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By Alex Cook, B.Sc. '20.
A year or two ago, a colleague, not in the Department of Mathematics, expressed concern that in these days of severe specialization the University staff might gain in power but suffer from a lack of character-color, and with serious consequences. A relative newcomer to the Campus, he had been impressed by the wealth and variety of character exhibited by the older men. In particular, he named Ernest Sheldon as one of those few remaining to us. Now, too, he has gone. But not sadly, for he left in the midst of renewed friendships, after a busy and happy session at Acadia University, where he had been asked to serve as acting head of mathematics for 1949-50. The final memory of those who met him on that last day was one of the accustomed vigorous, cheerful, keen interest in everything.
If it is the role of the undergraduate teacher to stimulate the intellectual zeal of good students, Sheldon was an undergraduate teacher par excellence. Many students were puzzled by his subtlety: he must have disturbed those for whom ideas were things to be entombed in copy books for future exhumation. He could be expected any moment to deviate from his theme with a remark which could spark the initiated but which probably would confuse the others. Often the remark served as a delayed action fuse. The thought was for reflection: it could lead to conceptions wholly new to the listener.
What has impressed me most about this curious power he had to fire the thinking of others, was that it was by no means the specialist student alone who found new delight in thinking. Often it was the student with little permanent interest in mathematics who derived enormous mental stimulus from this man who could turn words and symbols into unexpected channels of vital meaning. Through the years the company of such students has grown; their lives have been unforgettably enriched by the cheerful sparkle of E.W.S. Far more important than diplomas are minds thus stimulated to think generally. As one such student, I consider this discovery is the best tribute to his memory.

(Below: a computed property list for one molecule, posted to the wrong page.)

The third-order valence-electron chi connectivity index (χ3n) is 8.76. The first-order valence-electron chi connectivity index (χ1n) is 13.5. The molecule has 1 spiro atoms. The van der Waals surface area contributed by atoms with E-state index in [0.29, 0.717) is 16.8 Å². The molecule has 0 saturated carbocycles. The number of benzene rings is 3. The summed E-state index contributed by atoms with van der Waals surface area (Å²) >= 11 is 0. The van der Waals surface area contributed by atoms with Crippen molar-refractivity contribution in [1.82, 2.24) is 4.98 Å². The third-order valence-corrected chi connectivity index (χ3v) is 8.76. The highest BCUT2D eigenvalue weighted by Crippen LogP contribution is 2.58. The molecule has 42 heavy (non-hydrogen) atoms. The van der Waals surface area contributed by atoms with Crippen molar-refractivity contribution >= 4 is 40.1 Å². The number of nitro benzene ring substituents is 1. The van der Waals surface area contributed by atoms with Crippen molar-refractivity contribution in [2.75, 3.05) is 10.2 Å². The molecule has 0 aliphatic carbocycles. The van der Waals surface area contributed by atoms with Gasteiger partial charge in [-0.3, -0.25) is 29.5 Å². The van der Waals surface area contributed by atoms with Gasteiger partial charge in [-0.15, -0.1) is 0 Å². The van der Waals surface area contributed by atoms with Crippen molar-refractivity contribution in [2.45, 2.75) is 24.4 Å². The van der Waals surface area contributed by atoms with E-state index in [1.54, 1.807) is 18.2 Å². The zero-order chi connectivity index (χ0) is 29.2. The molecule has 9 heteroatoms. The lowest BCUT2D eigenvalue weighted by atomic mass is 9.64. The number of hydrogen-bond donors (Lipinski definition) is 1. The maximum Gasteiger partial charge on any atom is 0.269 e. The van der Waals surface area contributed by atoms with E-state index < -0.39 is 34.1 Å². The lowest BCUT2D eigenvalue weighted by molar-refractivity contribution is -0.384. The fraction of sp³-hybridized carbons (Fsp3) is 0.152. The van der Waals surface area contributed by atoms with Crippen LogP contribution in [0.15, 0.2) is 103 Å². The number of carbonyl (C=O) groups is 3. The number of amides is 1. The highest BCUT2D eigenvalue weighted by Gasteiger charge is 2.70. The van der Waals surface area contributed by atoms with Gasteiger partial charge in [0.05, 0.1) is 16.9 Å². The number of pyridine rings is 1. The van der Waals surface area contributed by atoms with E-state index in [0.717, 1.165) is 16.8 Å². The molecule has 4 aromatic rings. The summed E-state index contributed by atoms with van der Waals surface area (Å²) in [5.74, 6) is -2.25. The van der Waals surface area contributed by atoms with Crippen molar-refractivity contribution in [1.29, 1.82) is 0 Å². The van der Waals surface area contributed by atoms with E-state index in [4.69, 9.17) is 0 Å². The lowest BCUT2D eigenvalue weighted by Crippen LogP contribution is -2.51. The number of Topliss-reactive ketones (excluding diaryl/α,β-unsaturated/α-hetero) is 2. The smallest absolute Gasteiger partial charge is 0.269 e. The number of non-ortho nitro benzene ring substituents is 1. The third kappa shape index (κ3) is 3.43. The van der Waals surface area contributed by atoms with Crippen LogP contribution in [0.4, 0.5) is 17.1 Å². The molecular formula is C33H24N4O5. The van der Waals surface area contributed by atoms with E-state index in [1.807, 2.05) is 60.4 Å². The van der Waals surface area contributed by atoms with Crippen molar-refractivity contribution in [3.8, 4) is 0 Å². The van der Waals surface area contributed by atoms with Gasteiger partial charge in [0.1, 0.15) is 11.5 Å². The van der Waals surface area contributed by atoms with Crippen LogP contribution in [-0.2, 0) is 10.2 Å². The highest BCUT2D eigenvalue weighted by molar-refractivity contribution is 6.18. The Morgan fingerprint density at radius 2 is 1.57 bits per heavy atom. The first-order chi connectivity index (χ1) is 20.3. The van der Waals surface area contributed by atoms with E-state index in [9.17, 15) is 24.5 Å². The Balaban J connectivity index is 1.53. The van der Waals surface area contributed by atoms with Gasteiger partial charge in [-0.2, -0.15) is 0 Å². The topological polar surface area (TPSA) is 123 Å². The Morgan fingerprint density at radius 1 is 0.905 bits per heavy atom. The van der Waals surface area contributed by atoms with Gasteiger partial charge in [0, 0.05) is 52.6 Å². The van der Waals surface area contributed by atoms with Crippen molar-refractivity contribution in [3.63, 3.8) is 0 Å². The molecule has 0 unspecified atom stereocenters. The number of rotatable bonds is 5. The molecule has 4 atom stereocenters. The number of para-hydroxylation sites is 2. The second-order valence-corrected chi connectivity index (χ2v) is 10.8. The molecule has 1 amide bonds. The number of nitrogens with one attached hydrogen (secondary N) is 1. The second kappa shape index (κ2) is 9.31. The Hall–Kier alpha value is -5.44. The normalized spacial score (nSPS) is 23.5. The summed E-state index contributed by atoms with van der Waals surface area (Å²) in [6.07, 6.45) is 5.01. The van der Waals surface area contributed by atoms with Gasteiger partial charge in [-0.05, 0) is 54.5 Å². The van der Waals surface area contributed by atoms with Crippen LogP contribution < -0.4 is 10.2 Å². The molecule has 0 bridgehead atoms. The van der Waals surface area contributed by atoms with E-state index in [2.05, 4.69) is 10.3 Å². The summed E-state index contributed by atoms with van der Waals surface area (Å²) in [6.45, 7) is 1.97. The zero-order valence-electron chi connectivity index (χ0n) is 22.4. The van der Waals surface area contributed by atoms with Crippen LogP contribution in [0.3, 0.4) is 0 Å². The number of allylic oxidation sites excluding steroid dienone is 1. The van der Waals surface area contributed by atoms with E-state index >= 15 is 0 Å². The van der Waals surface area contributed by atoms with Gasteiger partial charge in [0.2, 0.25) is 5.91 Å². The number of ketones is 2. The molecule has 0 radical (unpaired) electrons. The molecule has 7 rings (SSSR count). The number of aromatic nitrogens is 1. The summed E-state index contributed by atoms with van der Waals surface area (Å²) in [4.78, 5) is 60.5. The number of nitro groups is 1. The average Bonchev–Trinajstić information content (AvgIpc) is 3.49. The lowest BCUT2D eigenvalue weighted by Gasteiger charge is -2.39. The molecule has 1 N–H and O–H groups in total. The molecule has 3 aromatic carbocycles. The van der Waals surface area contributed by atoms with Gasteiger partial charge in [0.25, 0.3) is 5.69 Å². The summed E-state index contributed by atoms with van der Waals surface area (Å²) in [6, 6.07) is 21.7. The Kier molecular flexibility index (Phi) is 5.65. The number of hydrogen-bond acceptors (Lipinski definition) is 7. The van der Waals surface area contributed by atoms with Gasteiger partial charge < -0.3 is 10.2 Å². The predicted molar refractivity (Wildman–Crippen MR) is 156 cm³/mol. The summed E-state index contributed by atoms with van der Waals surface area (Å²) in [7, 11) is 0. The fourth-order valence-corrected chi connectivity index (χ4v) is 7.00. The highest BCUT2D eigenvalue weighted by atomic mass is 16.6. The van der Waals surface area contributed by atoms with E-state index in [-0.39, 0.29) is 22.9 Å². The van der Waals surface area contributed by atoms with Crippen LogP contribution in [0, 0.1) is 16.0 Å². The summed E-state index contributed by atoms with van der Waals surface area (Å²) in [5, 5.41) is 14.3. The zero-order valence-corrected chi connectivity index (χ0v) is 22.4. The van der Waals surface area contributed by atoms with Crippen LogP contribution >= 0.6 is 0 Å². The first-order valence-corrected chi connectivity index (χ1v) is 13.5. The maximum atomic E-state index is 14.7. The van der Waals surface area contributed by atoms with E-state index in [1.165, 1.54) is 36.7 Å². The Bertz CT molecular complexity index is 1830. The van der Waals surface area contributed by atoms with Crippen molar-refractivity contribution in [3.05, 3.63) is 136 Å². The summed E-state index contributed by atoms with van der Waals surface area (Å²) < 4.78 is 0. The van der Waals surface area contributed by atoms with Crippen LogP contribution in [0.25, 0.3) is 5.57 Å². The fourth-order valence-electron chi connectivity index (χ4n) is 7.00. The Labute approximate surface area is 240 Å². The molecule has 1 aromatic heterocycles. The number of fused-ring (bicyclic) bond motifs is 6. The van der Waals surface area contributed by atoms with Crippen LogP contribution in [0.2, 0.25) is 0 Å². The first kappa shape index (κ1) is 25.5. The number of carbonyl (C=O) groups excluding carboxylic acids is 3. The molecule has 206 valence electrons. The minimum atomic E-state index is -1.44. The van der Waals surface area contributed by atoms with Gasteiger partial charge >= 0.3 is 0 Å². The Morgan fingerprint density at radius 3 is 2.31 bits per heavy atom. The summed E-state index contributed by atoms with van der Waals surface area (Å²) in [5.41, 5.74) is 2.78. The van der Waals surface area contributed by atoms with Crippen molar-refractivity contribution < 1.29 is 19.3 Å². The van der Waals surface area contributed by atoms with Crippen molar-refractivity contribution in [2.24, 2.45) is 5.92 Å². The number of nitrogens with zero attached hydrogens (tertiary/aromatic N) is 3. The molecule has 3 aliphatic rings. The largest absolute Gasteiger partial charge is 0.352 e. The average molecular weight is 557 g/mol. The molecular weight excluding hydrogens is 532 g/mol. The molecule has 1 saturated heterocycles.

His consuming interest was the University and he worked tirelessly at his interest. In consequence, the Department of Mathematics has always been a healthy department. We were always given freedom to live and breathe.
To return to the concern of my friend mentioned at the outset: can technical specialization alone produce the quality needed in an undergraduate teacher? I think not. Nor will mere libertarianism suffice. The ruins of European society represent a sorry failure in European education. Technical skill is necessary, but it is not sufficient.
Sheldon was stubbornly convinced that human society required more than material freedom and security as its goals. He had convictions about the nature of man and society which developed out of broad reading and constant analysis.
His was not easy idealism; he suffered for his convictions, and what is far more important, he grew because of them. Most of us stop with pharasaism; there is little or nothing the matter with us. Ernest Sheldon passed that stage years ago. He learned that self-righteousness was ultimately self-defeating. This discovery, which apparently few men make, changed his whole outlook. Moreover what he had experienced was joyously real. He had begun to learn what moral greatness could mean. I think it was Sir Alfred Ewing who once remarked that there were few great scientists. Sheldon began to feel in his being what Sir Alfred means. He found new hope and new confidence and an even deeper subtlety of outlook. He was no easy optimist, but he had earned serenity.
"Every man can be termed a chemical mixture of three verbs — being, doing and having. The mixture can vary. Where it is perfect, it is called love."
His was no mournful ending. My abiding memory — picture is that of a cheerful, confident traveller with upraised hand waving his familiar farewell.
Published Fall 1950.